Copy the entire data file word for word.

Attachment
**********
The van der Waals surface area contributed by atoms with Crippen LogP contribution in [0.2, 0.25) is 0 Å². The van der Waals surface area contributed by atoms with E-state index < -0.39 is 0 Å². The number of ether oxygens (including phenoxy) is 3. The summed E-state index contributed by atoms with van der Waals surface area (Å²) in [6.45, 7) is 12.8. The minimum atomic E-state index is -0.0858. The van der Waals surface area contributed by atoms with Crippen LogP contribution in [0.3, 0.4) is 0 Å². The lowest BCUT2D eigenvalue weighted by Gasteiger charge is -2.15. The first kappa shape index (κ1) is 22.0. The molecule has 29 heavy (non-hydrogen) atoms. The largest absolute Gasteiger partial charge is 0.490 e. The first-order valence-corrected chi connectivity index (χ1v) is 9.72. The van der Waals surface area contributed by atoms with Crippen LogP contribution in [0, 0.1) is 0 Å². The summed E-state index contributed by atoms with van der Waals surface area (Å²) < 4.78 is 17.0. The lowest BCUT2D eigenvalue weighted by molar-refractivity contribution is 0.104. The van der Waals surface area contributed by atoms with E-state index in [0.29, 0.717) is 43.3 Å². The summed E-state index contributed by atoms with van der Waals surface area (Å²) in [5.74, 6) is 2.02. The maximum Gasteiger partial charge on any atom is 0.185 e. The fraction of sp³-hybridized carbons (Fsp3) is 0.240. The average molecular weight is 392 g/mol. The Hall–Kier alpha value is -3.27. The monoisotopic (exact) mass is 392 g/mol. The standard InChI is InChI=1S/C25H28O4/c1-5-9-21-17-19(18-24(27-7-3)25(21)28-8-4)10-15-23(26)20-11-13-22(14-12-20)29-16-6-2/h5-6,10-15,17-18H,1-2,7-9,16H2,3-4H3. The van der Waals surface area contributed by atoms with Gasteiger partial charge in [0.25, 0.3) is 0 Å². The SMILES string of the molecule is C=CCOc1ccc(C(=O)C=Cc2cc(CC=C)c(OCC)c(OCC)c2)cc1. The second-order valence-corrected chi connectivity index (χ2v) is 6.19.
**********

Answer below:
The van der Waals surface area contributed by atoms with Crippen LogP contribution in [0.2, 0.25) is 0 Å². The van der Waals surface area contributed by atoms with E-state index < -0.39 is 0 Å². The number of ether oxygens (including phenoxy) is 3. The summed E-state index contributed by atoms with van der Waals surface area (Å²) in [6.45, 7) is 12.8. The minimum atomic E-state index is -0.0858. The van der Waals surface area contributed by atoms with Crippen LogP contribution in [0.3, 0.4) is 0 Å². The lowest BCUT2D eigenvalue weighted by Gasteiger charge is -2.15. The first kappa shape index (κ1) is 22.0. The molecule has 29 heavy (non-hydrogen) atoms. The largest absolute Gasteiger partial charge is 0.490 e. The first-order valence-corrected chi connectivity index (χ1v) is 9.72. The van der Waals surface area contributed by atoms with Crippen LogP contribution in [0, 0.1) is 0 Å². The summed E-state index contributed by atoms with van der Waals surface area (Å²) < 4.78 is 17.0. The lowest BCUT2D eigenvalue weighted by molar-refractivity contribution is 0.104. The van der Waals surface area contributed by atoms with E-state index in [0.29, 0.717) is 43.3 Å². The summed E-state index contributed by atoms with van der Waals surface area (Å²) in [5.74, 6) is 2.02. The maximum Gasteiger partial charge on any atom is 0.185 e. The fraction of sp³-hybridized carbons (Fsp3) is 0.240. The average molecular weight is 392 g/mol. The Hall–Kier alpha value is -3.27. The monoisotopic (exact) mass is 392 g/mol. The standard InChI is InChI=1S/C25H28O4/c1-5-9-21-17-19(18-24(27-7-3)25(21)28-8-4)10-15-23(26)20-11-13-22(14-12-20)29-16-6-2/h5-6,10-15,17-18H,1-2,7-9,16H2,3-4H3. The van der Waals surface area contributed by atoms with Gasteiger partial charge in [0.25, 0.3) is 0 Å². The SMILES string of the molecule is C=CCOc1ccc(C(=O)C=Cc2cc(CC=C)c(OCC)c(OCC)c2)cc1. The second-order valence-corrected chi connectivity index (χ2v) is 6.19.